The Invalidenfriedhof Cemetery is one of the oldest cemeteries in Berlin.
The Prussian General Gerhard Johann David Waitz von Scharnhorst (12 November 1755 – 28 June 1813), known for his military theories, his reforms of the Prussian army and his leadership during the Napoleonic Wars. He died from wounds sustained in the Battle of Lützen, on 2 May 1813, and is buried here.
During and after the First World War, this cemetery was used to bury German officers who were killed in this war. There are also WW1 veterans buried here.
During the Nazi regime, a number of important people were buried in the Invalidenfriedhof, including field marshal Walter von Reichenau, former Army commander Werner von Fritsch, air ace Werner Mölders, Luftwaffe commander Ernst Udet, Munitions Minister Fritz Todt, Reichsprotector of Bohemia and Moravia Reinhard Heydrich and General Rudolf Schmundt, who was killed in the July 20, 1944 plot by the bomb intended for Adolf Hitler.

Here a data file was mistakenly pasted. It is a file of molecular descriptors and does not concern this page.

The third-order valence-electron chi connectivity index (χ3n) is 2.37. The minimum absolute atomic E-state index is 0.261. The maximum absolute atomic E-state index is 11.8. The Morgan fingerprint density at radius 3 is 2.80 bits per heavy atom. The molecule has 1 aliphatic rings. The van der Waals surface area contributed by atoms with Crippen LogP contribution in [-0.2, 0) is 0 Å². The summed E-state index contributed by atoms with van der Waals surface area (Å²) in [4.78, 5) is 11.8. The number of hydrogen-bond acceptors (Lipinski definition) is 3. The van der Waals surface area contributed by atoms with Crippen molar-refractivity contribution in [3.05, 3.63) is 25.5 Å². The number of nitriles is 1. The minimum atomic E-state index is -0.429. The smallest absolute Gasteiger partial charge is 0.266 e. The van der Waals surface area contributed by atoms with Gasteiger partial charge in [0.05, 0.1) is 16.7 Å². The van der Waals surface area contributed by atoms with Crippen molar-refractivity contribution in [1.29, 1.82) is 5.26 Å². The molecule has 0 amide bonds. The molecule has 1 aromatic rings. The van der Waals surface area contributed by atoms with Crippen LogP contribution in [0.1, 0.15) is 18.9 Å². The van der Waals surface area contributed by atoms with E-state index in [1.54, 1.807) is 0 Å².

The cemetery also contains a mass grave of residents of Berlin killed in Allied air raids, but this grave is not marked.
After World War II, the Allies ordered that all Nazi monuments (including those in cemeteries) should be removed and this resulted in the removal of the grave-markers of Heydrich and Todt, although their remains were not disinterred. Since it lay close to the Berlin Wall, in the 1960s over a third of the cemetery was destroyed to make way for watch towers, troop barracks, roads and parking lots. The degradation of the cemetery continued in the following years.
After German reunification in 1990, the cemetery was placed under the monument protection scheme and restoration work began. There is now a memorial to people who were killed trying to cross the Berlin Wall in the cemetery.
There are several grave memorials on the Invalidenfriefhof that still contain the damage from the fighting for Berlin in 1945.
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- Text: Fedor de Vries & Kaj Metz
- Photos: Willem Visser (1, 2, 3), Kaj Metz (4, 5)